A look back on 2022 at what helped me live my vocation to marriage better.
I love reading content about marriage. Books, podcasts, blog posts, transcripts of wedding homilies … you name it. But, I try not to stop at just consuming relationship content; I really try to incorporate some of it into my life. Here are my biggest takeaways from my marriage reading in 2022, along with how implementing those takeaways has gone.
Boundaries in Marriage book
This was a painful read. I got it from the library to check out because it had stirred up some discussion in my women’s group, thinking, “Ah, I can peruse this in a detached and academic manner to glean some generic insight into marriage.” Instead, I cringed as I identified myself in its pages over and over again, finding many ways I was failing to love my spouse well.
After reading it, I made a list of 11 very concrete ways I hurt him regularly with my actions and reactions. And then made a list of how to change some of those habits. Am I failing to love him in those exact same ways from the list to this day? Yes. But, I have crossed a couple of them off the list completely, and now when I do most of the others I realize “shoot, that was wrong” whereas before I wouldn’t have given it much thought. Do I wish I had done this kind of overhaul of my actions earlier in my marriage? Oh yes. So, I definitely recommend it, just be ready for a punch in the gut if you haven’t done much reflecting on this before.
Restore the Glory podcasts on marriage
Two Catholic therapists give advice on building a better marriage in five episodes, and then give advice on approaching conflict in marriage in several episodes. One big takeaway from these episodes on marriage was a realization of some places I am not willing to trust my husband. I was able to pinpoint what triggers me to shut down and want to walk away from a conversation, which gave me a way to start responding more maturely by engaging even though I feel threatened.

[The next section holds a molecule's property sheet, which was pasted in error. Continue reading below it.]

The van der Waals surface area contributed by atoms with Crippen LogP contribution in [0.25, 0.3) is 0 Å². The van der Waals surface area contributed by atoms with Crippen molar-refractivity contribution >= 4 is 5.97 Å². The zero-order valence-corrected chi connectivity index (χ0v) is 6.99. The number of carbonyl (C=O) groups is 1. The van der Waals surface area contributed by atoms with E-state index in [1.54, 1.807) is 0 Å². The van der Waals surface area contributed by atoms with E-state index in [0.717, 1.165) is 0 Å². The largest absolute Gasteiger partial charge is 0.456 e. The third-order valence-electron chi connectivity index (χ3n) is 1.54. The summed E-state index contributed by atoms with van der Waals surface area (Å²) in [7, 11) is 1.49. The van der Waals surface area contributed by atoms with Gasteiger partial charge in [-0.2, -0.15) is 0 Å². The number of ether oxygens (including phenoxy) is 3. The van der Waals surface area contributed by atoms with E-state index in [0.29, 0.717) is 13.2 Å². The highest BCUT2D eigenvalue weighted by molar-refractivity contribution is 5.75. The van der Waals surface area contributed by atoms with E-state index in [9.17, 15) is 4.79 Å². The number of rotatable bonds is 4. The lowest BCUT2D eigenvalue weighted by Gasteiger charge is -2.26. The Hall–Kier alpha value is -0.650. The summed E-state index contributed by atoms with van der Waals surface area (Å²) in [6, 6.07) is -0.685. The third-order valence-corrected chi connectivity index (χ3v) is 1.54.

I also realized how good it is to pray through our marriage vows regularly. And I recognized that I have a bad habit of ignoring or dismissing my husband’s hobbies because they don’t interest me. Instead of leaving him to his interests, I need to show some attention to what captivates him. It may not be a genuine interest on my part at first, but if I care about him, the interest can grow.
Content from Adam Lane Smith
My husband actually discovered the attachment specialist Adam Lane Smith while listening to a podcast that featured Adam as a guest, and he started sending me some of his tweets and quotes (knowing that marriage and relationship content is one of my love languages), so I checked out his blog. He has recently re-done his website, so I can’t give you the links of the articles I read. But, I really appreciated his comments on the differences between men and women, and how to grow emotional intimacy in a relationship.
For example, because of Smith’s posts, we were able to put names to what makes us feel connected to each other. My husband feels closer to me after we have figured out something together—anything from resolving a conflict to working on a puzzle to fixing our leaking tub faucet together. I feel more connected after I’ve shared about what happened in my day, and offloaded some of the logistical planning in my head by discussing it together.
This knowledge becomes quite practical in planning a date, for example. If we spend some time puzzling or escape rooming, or even just getting materials for a household project together, and include some time sharing what is going on in our lives, we both walk away feeling connected.